Service Marketing Wk 4 Notes
Service Marketing Wk 4 Notes MKTG - 45082 - 001
Popular in Services Marketing
MKTG - 45082 - 001
verified elite notetaker
Popular in Marketing
verified elite notetaker
This 8 page Class Notes was uploaded by Megan Angelo on Friday September 23, 2016. The Class Notes belongs to MKTG - 45082 - 001 at Kent State University taught by Eileen Bridges in Fall 2016. Since its upload, it has received 3 views. For similar materials see Services Marketing in Marketing at Kent State University.
Reviews for Service Marketing Wk 4 Notes
Report this Material
What is Karma?
Karma is the currency of StudySoup.
Date Created: 09/23/16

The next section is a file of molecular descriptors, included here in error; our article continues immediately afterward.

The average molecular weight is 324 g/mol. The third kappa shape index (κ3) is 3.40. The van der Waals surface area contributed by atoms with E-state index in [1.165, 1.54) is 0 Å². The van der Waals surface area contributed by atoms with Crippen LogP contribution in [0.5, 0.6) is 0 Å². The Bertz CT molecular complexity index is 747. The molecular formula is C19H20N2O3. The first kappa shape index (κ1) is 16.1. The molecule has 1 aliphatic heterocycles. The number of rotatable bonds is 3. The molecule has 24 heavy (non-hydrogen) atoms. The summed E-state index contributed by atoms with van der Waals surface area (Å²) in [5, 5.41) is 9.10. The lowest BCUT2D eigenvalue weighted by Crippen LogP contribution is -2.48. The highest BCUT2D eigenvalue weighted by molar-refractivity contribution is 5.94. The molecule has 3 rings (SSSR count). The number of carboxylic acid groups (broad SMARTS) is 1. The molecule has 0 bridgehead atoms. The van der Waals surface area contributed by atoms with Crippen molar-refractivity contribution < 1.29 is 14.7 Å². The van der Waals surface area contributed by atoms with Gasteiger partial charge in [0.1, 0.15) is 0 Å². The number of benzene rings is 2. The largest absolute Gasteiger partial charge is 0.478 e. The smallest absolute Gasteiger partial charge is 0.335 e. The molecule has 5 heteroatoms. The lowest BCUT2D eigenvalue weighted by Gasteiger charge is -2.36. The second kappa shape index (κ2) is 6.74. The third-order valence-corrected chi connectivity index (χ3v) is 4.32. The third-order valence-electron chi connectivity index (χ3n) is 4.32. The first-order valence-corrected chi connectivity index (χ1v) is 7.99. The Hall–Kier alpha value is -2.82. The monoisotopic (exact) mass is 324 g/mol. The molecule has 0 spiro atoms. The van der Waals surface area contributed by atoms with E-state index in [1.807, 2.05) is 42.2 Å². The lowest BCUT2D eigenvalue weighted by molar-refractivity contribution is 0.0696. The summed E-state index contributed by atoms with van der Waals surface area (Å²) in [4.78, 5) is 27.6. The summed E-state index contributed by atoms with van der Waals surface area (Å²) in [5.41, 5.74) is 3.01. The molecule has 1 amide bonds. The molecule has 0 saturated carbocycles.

Chapter 4 Developing Service Products: Core and Supplementary Elements 4.1 The Flower of Service 4.2 Facilitating Supplementary Services 4.3 Enhancing Supplementary Services 4.4 Branding Service Products and Experiences 4.5 New Service Development 4.1 What is a “core product” or “core service”? It meets the need identified by the consumer, which begins the consumer decision process discussed in chapter 2. On page 20 in the text, it is defined as meeting “the customer’s primary need.” In other words, it is the reason that a customer purchases a service; for example, the core service offered by a hotel is a place to sleep for the night. A service product comprises all elements of service performance, both tangible and intangible, that create value for customers. The service concept is represented by: A core service Accompanied by supplementary services Figure 4.2 • There are two kinds of supplementary services: – Facilitating supplementary services, which are either needed for service delivery, or help in the use of the core product – Enhancing supplementary services add extra value for the customer • Positioning strategy helps to determine which supplementary services should be included • Facilitating – Information ― customers often require information about how to obtain and use a product or service – Order-Taking ― Customers need to know what is available and may want to secure commitment to delivery. The process should be fast and smooth – Billing ― Bills should be clear, accurate and intelligible – Payment ― Customers may pay faster and more cheerfully if you make it simple and convenient for them • Enhancing – Consultation ― Value is added by offering consultation tailored to each customer’s needs and situation – Hospitality ― Customers (who invest time and effort) deserve to be treated as welcome guests – Safekeeping ― Customers prefer not to worry about looking after the personal possessions that they bring with them to a service site – Exceptions ― Customers appreciate flexibility when they make special requests and expect responsiveness when things don’t go according to plan 4.2 Examples of Information: Examples of Order Taking: Examples of Billing: Examples of Payment Methods: 4.3 Examples of Consultation: Examples of Hospitality: Examples of Safekeeping: Examples of Exceptions: Managerial Implications • Not every core product is surrounded by supplementary elements from all eight clusters • Nature of product helps to determine: – Which supplementary services must be offered – Which might usefully be added to enhance value and ease of doing business • People-processing and high contact services tend to have more supplementary elements • Firms that offer different levels of service often add extra supplementary services for each upgrade in service level 4.4 • A service product offers a defined and consistent “bundle of output” • Each firm must differentiate its bundle of output from those of competitors • Providers of more intangible services may also offer a “menu” of products – These represent an assembly of elements that are built around the core product – May include certain enhancing supplementary services • Most service organizations offer a line of products rather than just a single service. • For branding, they may choose among three alternatives: – A single brand to cover all products – A separate, stand-alone brand for each offering – Some combination of these two extremes • Branding can be used at both company and product levels • Company level -- corporate brand: – Easily recognized – Holds meaning to customers – Stands for a particular way of doing business • Product level brand name: – Helps firm establish mental picture of service in consumers’ minds – Helps clarify value proposition • Four key ways to build strong brands – Dare to be different – Determine your own fame – Make an emotional connection – Internalize the brand 4.5 1. Style changes – Visible changes in service design or scripts 2. Service improvements – Modest changes in the performance of current products 3. Supplementary service innovations – Addition of new or improved facilitating or enhancing elements 4. Process-line extensions – Alternative delivery procedures 5. Product-line extensions – Additions to current product lines 6. Major process innovations – Using new processes to deliver existing products with added benefits 7. Major service innovations – New core products for previously undefined markets 8. In developing new services, – Ability to maintain quality of the total service offering is key – The core product is of secondary importance – Accompanying marketing support activities are vital – Market knowledge is of utmost importance 9. Market synergy – Good fit between new product and firm image/resources – Advantage vs. competition in meeting customers’ needs – Strong support from firm during/after launch – Understand customer purchase decision behavior 10.Organizational factors – Strong cross-functional cooperation and coordination – Internal marketing to educate staff on new product – Employees understand importance of new services 11.Market research factors – Scientific studies conducted early in development – Product concept well defined before doing field studies